Understanding Your Talents, Understanding yourself

Brene Brown noted that life is better when we assume that everyone is doing his or her best. Taking that idea a little further and applying it to the world of CliftonStrengths®, I would suggest that everyone is not just doing the best they can, they are also doing exactly what they are designed to do – which is to say they are living out of their top talent themes. The trick is that we are all a unique blend of “design and dysfunction.”

So, why are you behaving the way you behave? Why do you do the things you do? Simply put, you are doing what you are designed to do. If you don’t know and are curious about your design, the CliftonStrengths assessment may be the best resource for discovering what you were made to do. (I am not affiliated with Gallup®, nor do I receive any remuneration from them.)

That said, there is much more to your design than your top 5-10 talents. Those are the talents you are most likely to use most of the time. Your talents are always working together and influencing one another. So to really dig deep into your design, take some time to think about how your talents influence one another. That idea is the basis of CoreClarity® and the reason I refer to CoreClarity as CliftonStrengths on steroids. CoreClarity is the single best resource for understanding the interaction of talents. (I do not receive remuneration from or paid to endorse CoreClarity)

When I work with my clients I encourage them to combine their talents together. A simple way to do this is to use one talent as an adjective or adverb for the other. 

For example, one client has these top 5 talents: Empathy®, Strategic®, Connectedness®, Communication®, Belief®

What does Strategic Empathy look like? What about Empathetic Strategy? How does Empathy influence Belief, Connectedness, or Strategic? 

Also, Belief is an intensifying talent and can greatly influence the way you experience your other talents. I always encourage my clients with Belief in their top 5 talents to ask themselves how their beliefs, or rules, influence the other talents. In the case of the client above, I encouraged my client to explore beliefs, or even rules held about Strategic, Empathy, Communication, etc.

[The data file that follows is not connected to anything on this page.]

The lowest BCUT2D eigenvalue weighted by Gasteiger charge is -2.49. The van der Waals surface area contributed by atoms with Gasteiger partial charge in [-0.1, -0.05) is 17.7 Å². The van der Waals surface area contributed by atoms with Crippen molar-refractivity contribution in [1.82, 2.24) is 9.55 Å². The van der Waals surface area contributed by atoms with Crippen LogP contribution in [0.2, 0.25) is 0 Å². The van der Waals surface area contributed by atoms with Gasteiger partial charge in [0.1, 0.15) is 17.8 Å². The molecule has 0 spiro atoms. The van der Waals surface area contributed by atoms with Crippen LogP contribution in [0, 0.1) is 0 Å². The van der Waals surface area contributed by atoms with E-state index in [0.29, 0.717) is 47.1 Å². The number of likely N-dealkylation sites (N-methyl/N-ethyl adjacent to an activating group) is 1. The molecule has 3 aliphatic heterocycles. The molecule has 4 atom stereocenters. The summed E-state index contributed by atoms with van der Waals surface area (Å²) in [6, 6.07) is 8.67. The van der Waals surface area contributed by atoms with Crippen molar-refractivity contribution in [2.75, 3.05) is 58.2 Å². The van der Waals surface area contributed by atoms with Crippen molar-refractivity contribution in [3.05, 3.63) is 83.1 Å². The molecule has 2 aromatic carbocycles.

Interestingly, sometimes our top 5 talents conflict with each other or combine with each other and look like a different talent. In this case, the Connectedness and Belief talents may be in conflict and therefore be a source of internal strife or cognitive dissonance. Belief often shows up with rules about how things “should” be done. On the other hand, Connectedness has more of a “go with the flow” approach to life because there is no one right way to do something. 

In the case of talents combining, Strategic and Communication, which I suppose you could call strategic communication can look like the Command® talent. So, this client sort of has 6 talents in the top 5! 

As you can imagine, there is so much more to say about this topic. Not only do talents work together, the talent categories influence one another and create a whole new style profile.

So, be curious about how your talents are influencing one another. Turn them into adjectives and adverbs for one another. 

I’d love to get your thoughts on your experience with your talents. Of course, if this topic is interesting to you or you have more questions about your design and your talents, go ahead and sign up for a free 30-minute coaching call.

“CliftonStrengths” and the 34 CliftonStrengths theme names are registered trademarks of Gallup, Inc.

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